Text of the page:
Brother Robert Chiulli, O.Carm.
Change. It comes whether we want it to or not, whether we welcome its effect in our lives or choose to ignore it as best we can. Certainly we have recently seen a great deal of change in our country with the election of a new president, and this change has generated a range of emotions from excitement to anxiety and fear. But regardless of how it arrives, change means stepping into an uncertain future, trusting that what has gone before will be a suitable foundation for what is to come. Mother Angeline, by her own admission, was not a bold personality, not one who sought out change for novelty’s sake. She was often described by those who knew her as being somewhat reserved, and perhaps even a bit shy, never seeking to be the center of attention. However, God chose this woman to be brave, to journey out into the unknown and to trust that He would always be there to guide her. Mother Angeline began her religious life as a Little Sister of the Poor, a French Congregation dedicated to caring for the indigent elderly population. And it was in the Little Sisters of the Poor that Mother’s vocation for caring for the elderly matured and deepened. For some fifteen years, Mother served as a dedicated vowed religious, looking after the old people in her care in the manner that the Little Sisters of the Poor prescribed for all their houses.
However, after some time, Mother Angeline began to believe that the method of care the Little Sisters of the Poor required for the aged in their homes did not fit the American mentality, and that a new approach was needed. At first Mother tried to gradually implement small changes that broke from the uniformity that the Little Sisters mandated, but this was met with disapproval from her superiors. At this point, the internal conflict within her began to swell. She deeply loved her Congregation, and believed wholeheartedly in the vow of obedience. However, she also felt that her vow of hospitality, a fourth vow the Little Sisters profess, was not being lived to the fullest under the constraints she was put under. Changing the style of care for the elderly without her superior’s consent would be disobedient and dishonest; continuing to deny the old people the type of care she believed they were entitled to would empty her vocation of its meaning to serve the elderly as they would serve Christ himself.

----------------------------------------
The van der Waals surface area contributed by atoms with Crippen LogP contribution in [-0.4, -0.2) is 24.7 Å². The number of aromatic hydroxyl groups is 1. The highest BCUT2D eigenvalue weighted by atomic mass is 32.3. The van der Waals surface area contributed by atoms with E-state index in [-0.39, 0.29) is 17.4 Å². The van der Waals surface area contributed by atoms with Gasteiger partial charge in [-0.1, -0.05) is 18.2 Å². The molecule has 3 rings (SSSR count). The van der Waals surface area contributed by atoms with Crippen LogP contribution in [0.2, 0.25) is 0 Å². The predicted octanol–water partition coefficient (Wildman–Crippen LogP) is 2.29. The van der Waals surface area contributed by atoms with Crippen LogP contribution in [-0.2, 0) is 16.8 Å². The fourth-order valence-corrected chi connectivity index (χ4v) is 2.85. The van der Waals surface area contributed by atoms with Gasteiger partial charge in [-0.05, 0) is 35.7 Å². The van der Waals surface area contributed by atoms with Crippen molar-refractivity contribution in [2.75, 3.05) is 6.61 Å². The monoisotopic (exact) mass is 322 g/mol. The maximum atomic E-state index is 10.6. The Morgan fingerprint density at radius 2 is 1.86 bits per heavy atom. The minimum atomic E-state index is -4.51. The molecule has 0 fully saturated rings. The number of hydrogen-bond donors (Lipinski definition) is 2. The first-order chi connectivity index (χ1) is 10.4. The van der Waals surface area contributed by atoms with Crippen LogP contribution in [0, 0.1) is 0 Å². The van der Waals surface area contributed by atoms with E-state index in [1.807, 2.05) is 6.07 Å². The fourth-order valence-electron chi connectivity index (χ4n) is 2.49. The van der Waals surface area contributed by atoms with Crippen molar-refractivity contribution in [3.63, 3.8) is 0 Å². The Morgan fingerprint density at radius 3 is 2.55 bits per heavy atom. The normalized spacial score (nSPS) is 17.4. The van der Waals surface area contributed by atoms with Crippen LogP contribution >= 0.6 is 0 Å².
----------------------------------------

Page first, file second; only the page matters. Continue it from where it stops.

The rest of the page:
The easiest thing for Mother to have done would be simply to do nothing, to accept the situation as it was and hope, in some sort of vague way, that maybe things would change for the better. Why agitate her superiors, why complicate things by insisting things could be done differently? It would have been simpler for all involved just to maintain the status quo. However, being a woman of profound integrity, Mother could not accept such a weak and uninspired solution. To be true to her vocation, the vocation God instilled in her, she had to move beyond what was comfortable and stretch out into something new, something unknown and without any guarantees of success. After consulting with people she trusted and after much deep prayer, she knew the right course, the honorable course, would be for her to leave the Little Sisters of the Poor and to find a new way to live out this vocation of caring for the elderly. The result of this decision lead to the foundation of the Carmelite Sisters for the Aged and Infirm.
The path was not always smooth, and there were failures, along with successes, but in time, God was able to use Mother Angeline to accomplish His will because she trusted in His Providence more than she feared any change. When asked what inspired her to start a new order, Mother responded, “I never intended to start a new order. It was part of God’s plan. It grew from a desire to bring about some changes in the kind of care provided at that time for older persons.”
Mother’s response to a divine invitation is a reminder that God sometimes calls us to venture beyond what we know, beyond what is safe and predictable, so that He can put us on the front line of building up the Kingdom of God.